On the contrary, the court held in Cooper v. Reynolds that a foreigner had established a domicile in the state of Wyoming after starting the construction of his house, having invested in local securities, had participated in city activities, and after telling his neighbors that he wanted to remain permanently in Wyoming.
Although it is true that establishing domicile is a purely subjective exercise, it is also true that these cases illustrate the external factors that help the government determine if the foreign taxpayer effectively established his domicile in the United States before his death. We know of numerous instances in which foreigners, during their presence in the U.S., assist to, or take part in, social clubs, charities, even professional associations, and whose participation or membership in them is only one piece of evidence, among others, that the person decided to establish his or her domicile in the United States.
For its part, in “Estate of Robert A. Jack,” the court makes evident the intention of the IRS in attracting foreign estates into the American tax system. In this case, the foreign decedent had lived in the United States under a TN visa (which is a temporary visa for professionals under the North American Free Trade Agreement or NAFTA soon to be the USMCA). During the trial, the court noted that the foreign citizens would have violated the terms and conditions of his temporary stay under his visa if he would have formed the intention of remaining permanently in the U.S. Nevertheless, the main legal issue to determine was whether the formation of the intent to remain indefinitely in the United States is a legal impossibility or if it is subject to evidence. The court determined that the foreigner could form the intention to be domiciled in the U.S. even if that intention violated the terms of his visa.
The foregoing also illustrates that after leaving the United States to return to his country of origin, whether to die or for any other reason, his domicile and tax obligations in the United States do not disappear once the person has established a physical presence and has formed the intention to remain indefinitely in the country. This is to say that once the circumstances occur to establish or fix a domicile, or once a person has formed the intention to remain indefinitely in the United States, they are then subject to the estate, gift, and generation-skipping transfer taxes automatically regardless of whether the person is in the U.S. or whether his assets are located abroad at the time of his death.
Be Careful: the IRS Will Always Use the Facts to Seek the Biggest Payday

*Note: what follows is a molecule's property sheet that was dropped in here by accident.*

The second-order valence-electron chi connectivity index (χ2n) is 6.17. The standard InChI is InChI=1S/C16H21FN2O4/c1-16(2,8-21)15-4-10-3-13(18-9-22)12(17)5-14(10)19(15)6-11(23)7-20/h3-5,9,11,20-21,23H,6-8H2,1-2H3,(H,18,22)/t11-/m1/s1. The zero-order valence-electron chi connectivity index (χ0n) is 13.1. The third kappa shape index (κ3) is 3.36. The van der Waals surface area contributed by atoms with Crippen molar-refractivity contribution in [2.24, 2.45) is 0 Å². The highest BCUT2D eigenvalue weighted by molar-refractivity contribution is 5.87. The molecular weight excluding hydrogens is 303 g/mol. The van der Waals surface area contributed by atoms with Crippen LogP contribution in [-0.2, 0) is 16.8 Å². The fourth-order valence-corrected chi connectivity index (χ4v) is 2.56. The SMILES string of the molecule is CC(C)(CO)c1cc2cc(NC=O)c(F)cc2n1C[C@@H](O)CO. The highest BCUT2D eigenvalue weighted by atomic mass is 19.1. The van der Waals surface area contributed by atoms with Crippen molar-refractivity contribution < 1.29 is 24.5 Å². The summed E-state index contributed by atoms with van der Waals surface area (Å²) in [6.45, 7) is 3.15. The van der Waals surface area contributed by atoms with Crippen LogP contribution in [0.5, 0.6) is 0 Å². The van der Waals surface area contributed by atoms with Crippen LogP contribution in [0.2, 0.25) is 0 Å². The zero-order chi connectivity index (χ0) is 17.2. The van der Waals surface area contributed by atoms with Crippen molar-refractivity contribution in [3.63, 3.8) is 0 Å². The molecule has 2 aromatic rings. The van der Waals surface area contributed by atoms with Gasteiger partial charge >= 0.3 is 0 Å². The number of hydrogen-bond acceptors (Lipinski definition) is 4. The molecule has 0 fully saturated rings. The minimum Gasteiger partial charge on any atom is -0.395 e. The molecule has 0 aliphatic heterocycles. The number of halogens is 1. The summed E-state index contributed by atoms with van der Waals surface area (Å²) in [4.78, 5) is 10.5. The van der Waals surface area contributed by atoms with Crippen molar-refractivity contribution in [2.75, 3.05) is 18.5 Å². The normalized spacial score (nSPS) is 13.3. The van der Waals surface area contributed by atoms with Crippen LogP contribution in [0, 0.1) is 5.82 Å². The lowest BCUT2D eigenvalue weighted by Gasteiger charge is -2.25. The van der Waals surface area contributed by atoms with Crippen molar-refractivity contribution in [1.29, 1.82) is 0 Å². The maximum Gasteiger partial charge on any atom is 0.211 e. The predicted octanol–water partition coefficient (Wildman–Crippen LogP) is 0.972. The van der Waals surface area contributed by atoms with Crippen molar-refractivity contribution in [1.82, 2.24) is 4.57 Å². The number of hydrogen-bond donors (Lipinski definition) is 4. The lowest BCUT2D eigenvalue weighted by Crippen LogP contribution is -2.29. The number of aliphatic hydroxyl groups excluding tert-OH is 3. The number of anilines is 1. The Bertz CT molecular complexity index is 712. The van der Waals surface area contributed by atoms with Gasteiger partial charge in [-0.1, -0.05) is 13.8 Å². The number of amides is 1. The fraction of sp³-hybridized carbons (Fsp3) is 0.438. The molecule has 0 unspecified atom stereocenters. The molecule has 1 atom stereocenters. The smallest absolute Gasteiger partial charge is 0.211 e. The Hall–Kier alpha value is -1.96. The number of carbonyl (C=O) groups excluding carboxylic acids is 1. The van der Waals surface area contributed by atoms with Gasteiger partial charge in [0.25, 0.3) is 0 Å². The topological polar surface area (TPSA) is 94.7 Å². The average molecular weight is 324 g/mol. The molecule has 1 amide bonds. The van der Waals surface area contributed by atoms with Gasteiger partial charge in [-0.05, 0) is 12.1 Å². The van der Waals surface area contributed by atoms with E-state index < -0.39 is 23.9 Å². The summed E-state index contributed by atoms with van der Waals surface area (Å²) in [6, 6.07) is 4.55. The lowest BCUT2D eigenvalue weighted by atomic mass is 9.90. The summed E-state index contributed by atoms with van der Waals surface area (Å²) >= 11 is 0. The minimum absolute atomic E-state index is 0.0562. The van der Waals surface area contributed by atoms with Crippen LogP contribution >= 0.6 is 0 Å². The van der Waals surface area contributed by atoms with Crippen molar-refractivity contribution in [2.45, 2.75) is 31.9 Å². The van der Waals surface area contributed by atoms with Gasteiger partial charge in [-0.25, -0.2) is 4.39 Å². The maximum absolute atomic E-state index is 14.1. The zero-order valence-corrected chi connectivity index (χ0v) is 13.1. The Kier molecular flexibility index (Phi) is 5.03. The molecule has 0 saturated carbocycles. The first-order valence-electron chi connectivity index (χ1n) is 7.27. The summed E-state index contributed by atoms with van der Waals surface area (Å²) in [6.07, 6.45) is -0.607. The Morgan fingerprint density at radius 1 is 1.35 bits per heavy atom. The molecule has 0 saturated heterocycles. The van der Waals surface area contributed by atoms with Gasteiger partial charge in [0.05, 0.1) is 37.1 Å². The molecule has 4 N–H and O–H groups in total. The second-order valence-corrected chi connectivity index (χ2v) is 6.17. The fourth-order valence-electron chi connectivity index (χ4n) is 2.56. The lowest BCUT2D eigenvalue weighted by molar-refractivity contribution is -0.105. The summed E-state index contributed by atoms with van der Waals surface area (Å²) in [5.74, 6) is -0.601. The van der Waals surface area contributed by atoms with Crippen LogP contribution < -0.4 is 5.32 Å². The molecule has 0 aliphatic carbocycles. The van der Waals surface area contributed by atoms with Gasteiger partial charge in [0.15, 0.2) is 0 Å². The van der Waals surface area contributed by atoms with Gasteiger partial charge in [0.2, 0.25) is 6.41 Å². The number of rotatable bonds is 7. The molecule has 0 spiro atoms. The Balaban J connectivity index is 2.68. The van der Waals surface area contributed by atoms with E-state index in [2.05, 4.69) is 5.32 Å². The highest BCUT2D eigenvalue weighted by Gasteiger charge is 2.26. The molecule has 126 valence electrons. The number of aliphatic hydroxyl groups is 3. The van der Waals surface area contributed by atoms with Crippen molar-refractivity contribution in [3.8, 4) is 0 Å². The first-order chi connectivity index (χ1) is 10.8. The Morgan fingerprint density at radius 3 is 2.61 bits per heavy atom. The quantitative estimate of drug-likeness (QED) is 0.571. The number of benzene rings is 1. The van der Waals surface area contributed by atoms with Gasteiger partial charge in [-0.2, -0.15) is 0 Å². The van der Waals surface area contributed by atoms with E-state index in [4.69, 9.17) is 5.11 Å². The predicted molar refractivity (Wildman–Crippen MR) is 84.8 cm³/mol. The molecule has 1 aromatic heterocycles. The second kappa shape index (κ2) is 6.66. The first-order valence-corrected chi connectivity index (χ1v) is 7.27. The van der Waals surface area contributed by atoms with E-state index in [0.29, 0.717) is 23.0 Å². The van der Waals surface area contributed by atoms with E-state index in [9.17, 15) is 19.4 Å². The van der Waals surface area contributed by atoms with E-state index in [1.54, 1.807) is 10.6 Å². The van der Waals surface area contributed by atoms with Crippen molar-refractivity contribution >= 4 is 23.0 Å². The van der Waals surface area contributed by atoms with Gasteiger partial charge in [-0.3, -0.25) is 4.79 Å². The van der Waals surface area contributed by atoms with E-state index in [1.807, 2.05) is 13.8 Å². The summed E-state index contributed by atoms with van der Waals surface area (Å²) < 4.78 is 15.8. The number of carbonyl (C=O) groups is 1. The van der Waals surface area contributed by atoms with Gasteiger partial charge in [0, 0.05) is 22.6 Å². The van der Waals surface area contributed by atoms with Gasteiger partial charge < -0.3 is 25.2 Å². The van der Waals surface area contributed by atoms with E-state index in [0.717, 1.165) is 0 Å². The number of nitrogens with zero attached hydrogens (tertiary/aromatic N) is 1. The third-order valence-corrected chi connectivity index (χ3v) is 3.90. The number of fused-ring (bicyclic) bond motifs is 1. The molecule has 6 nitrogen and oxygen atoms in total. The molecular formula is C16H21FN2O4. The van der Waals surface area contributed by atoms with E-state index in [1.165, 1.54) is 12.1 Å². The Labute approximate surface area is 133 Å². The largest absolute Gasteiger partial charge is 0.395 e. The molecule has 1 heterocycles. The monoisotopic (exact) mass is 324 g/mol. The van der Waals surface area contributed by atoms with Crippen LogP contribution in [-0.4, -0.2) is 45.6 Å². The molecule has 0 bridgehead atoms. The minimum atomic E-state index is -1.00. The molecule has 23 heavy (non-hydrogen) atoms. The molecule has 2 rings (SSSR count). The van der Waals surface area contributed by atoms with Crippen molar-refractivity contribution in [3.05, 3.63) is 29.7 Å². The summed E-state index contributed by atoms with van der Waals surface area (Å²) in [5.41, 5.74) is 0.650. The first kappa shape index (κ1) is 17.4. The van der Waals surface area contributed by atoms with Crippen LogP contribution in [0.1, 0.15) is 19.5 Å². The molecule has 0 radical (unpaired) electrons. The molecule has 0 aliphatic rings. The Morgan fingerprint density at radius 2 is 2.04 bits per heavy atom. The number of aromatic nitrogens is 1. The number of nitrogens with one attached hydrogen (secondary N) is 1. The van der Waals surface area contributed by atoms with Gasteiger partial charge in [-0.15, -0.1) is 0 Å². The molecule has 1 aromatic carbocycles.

This is exactly what happened in the case of the “Estate of Khan,” in which the IRS pretended to not recognize or determine the domicile in the United States of a Pakistani citizen that did not speak English and whose wife and children lived in Pakistan. Khan had returned to Pakistan shortly before his death without having purchased a return ticket to the United States. During his residency, Khan had filed tax returns as a non-resident and had even allowed his re-entry permit to expire. The United States Tax Court noted in its judgment that nobody except the individual knows, or could know with absolute certainty, if they have decided to abandon their domicile or adopt a new one. In the end, the tax court decided, as the estate wanted, that Khan was effectively domiciled in the United States. In this case, the estate wanted Khan to be domiciled in the U.S. because it was convenient for the heirs to have a higher tax base, and thus a bigger exemption. On the contrary, the IRS wanted a lower tax base, and thus a higher tax payment.
Without a doubt, “the Estate of Khan” illustrates the ease with which the legal system imposes or is inclined to determine a domicile in the United States. Also, it shows that the IRS is always seeking the biggest collection of taxes possible, whether it is by negating a domicile so that the taxpayer does not claim bigger or more convenient exemptions, or whether it is by attributing a domicile in the United States to a foreign citizen so that it is able to attract more assets located abroad and subject them to the American tax system. Lastly, this case also displays that occasionally it is advisable to elect a domicile in the U.S. in order to exempt more assets and thus pay less in taxes. Obviously, each person’s case is unique.
From all the foregoing we can conclude that foreigners need to be very careful with the type of activities they undertake in the United States, and which they do abroad because, in case of an audit, the IRS will always use the facts to seek the biggest payday.
If you want the attorneys of MEG International Counsel to help you determine which activities you can undertake in the United States without establishing a domicile, contact us.